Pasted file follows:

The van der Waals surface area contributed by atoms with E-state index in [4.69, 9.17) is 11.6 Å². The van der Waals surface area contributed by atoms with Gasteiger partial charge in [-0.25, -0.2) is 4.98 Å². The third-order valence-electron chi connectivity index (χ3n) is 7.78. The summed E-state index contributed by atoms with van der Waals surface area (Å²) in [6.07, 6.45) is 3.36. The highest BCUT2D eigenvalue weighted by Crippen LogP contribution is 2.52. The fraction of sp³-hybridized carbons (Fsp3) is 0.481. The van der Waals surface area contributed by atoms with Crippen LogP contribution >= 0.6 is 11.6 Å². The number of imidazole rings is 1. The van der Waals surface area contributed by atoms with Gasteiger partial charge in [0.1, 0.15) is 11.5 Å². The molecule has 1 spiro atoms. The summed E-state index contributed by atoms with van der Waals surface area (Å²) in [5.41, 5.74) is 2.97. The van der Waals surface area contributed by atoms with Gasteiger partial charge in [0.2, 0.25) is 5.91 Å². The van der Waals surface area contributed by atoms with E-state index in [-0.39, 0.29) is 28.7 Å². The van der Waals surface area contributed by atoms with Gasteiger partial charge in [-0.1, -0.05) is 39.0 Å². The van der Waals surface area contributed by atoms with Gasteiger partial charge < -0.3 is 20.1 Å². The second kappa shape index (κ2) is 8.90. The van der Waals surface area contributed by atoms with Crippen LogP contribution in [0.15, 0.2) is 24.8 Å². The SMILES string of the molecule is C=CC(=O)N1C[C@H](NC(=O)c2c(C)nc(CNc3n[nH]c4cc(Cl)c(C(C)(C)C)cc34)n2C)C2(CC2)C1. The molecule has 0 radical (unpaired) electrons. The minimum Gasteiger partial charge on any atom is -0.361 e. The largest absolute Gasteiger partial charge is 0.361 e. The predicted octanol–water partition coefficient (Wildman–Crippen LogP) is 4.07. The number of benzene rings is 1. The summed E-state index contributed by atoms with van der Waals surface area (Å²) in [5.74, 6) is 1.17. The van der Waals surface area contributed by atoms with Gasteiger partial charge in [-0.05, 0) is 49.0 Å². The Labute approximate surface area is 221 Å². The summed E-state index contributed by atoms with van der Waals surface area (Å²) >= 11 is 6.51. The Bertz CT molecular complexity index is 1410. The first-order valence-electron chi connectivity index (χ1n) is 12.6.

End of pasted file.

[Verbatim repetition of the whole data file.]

The van der Waals surface area contributed by atoms with E-state index in [4.69, 9.17) is 11.6 Å². The van der Waals surface area contributed by atoms with Gasteiger partial charge in [-0.25, -0.2) is 4.98 Å². The third-order valence-electron chi connectivity index (χ3n) is 7.78. The summed E-state index contributed by atoms with van der Waals surface area (Å²) in [6.07, 6.45) is 3.36. The highest BCUT2D eigenvalue weighted by Crippen LogP contribution is 2.52. The fraction of sp³-hybridized carbons (Fsp3) is 0.481. The van der Waals surface area contributed by atoms with Crippen LogP contribution >= 0.6 is 11.6 Å². The number of imidazole rings is 1. The van der Waals surface area contributed by atoms with Gasteiger partial charge in [0.1, 0.15) is 11.5 Å². The molecule has 1 spiro atoms. The summed E-state index contributed by atoms with van der Waals surface area (Å²) in [5.41, 5.74) is 2.97. The van der Waals surface area contributed by atoms with Gasteiger partial charge in [0.2, 0.25) is 5.91 Å². The van der Waals surface area contributed by atoms with E-state index in [-0.39, 0.29) is 28.7 Å². The van der Waals surface area contributed by atoms with Gasteiger partial charge in [-0.1, -0.05) is 39.0 Å². The van der Waals surface area contributed by atoms with Gasteiger partial charge < -0.3 is 20.1 Å². The second kappa shape index (κ2) is 8.90. The van der Waals surface area contributed by atoms with Crippen LogP contribution in [0.15, 0.2) is 24.8 Å². The SMILES string of the molecule is C=CC(=O)N1C[C@H](NC(=O)c2c(C)nc(CNc3n[nH]c4cc(Cl)c(C(C)(C)C)cc34)n2C)C2(CC2)C1. The molecule has 0 radical (unpaired) electrons. The minimum Gasteiger partial charge on any atom is -0.361 e. The largest absolute Gasteiger partial charge is 0.361 e. The predicted octanol–water partition coefficient (Wildman–Crippen LogP) is 4.07. The number of benzene rings is 1. The summed E-state index contributed by atoms with van der Waals surface area (Å²) in [5.74, 6) is 1.17. The van der Waals surface area contributed by atoms with Gasteiger partial charge in [-0.05, 0) is 49.0 Å². The Labute approximate surface area is 221 Å². The summed E-state index contributed by atoms with van der Waals surface area (Å²) >= 11 is 6.51. The Bertz CT molecular complexity index is 1410. The first-order valence-electron chi connectivity index (χ1n) is 12.6.